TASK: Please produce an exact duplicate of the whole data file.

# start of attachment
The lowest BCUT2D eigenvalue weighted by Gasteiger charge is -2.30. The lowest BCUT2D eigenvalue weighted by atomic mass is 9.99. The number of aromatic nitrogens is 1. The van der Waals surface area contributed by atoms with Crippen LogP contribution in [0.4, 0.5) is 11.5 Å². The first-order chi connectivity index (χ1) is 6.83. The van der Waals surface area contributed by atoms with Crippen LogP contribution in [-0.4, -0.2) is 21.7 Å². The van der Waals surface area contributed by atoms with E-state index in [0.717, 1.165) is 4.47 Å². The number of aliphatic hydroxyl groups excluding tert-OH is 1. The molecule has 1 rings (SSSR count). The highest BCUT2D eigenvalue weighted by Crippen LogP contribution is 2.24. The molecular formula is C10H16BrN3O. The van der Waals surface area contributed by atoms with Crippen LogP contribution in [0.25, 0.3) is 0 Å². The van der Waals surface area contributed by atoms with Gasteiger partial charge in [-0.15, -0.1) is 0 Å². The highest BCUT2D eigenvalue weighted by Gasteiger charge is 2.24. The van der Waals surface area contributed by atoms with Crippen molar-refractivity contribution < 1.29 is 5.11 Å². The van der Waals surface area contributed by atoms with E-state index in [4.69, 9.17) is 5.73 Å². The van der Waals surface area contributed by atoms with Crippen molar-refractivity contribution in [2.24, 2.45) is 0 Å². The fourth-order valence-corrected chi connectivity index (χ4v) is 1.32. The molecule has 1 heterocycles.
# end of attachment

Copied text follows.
The lowest BCUT2D eigenvalue weighted by Gasteiger charge is -2.30. The lowest BCUT2D eigenvalue weighted by atomic mass is 9.99. The number of aromatic nitrogens is 1. The van der Waals surface area contributed by atoms with Crippen LogP contribution in [0.4, 0.5) is 11.5 Å². The first-order chi connectivity index (χ1) is 6.83. The van der Waals surface area contributed by atoms with Crippen LogP contribution in [-0.4, -0.2) is 21.7 Å². The van der Waals surface area contributed by atoms with E-state index in [0.717, 1.165) is 4.47 Å². The number of aliphatic hydroxyl groups excluding tert-OH is 1. The molecule has 1 rings (SSSR count). The highest BCUT2D eigenvalue weighted by Crippen LogP contribution is 2.24. The molecular formula is C10H16BrN3O. The van der Waals surface area contributed by atoms with Crippen LogP contribution in [0.25, 0.3) is 0 Å². The van der Waals surface area contributed by atoms with Gasteiger partial charge in [-0.15, -0.1) is 0 Å². The highest BCUT2D eigenvalue weighted by Gasteiger charge is 2.24. The van der Waals surface area contributed by atoms with Crippen molar-refractivity contribution < 1.29 is 5.11 Å². The van der Waals surface area contributed by atoms with E-state index in [4.69, 9.17) is 5.73 Å². The van der Waals surface area contributed by atoms with Crippen molar-refractivity contribution in [2.24, 2.45) is 0 Å². The fourth-order valence-corrected chi connectivity index (χ4v) is 1.32. The molecule has 1 heterocycles.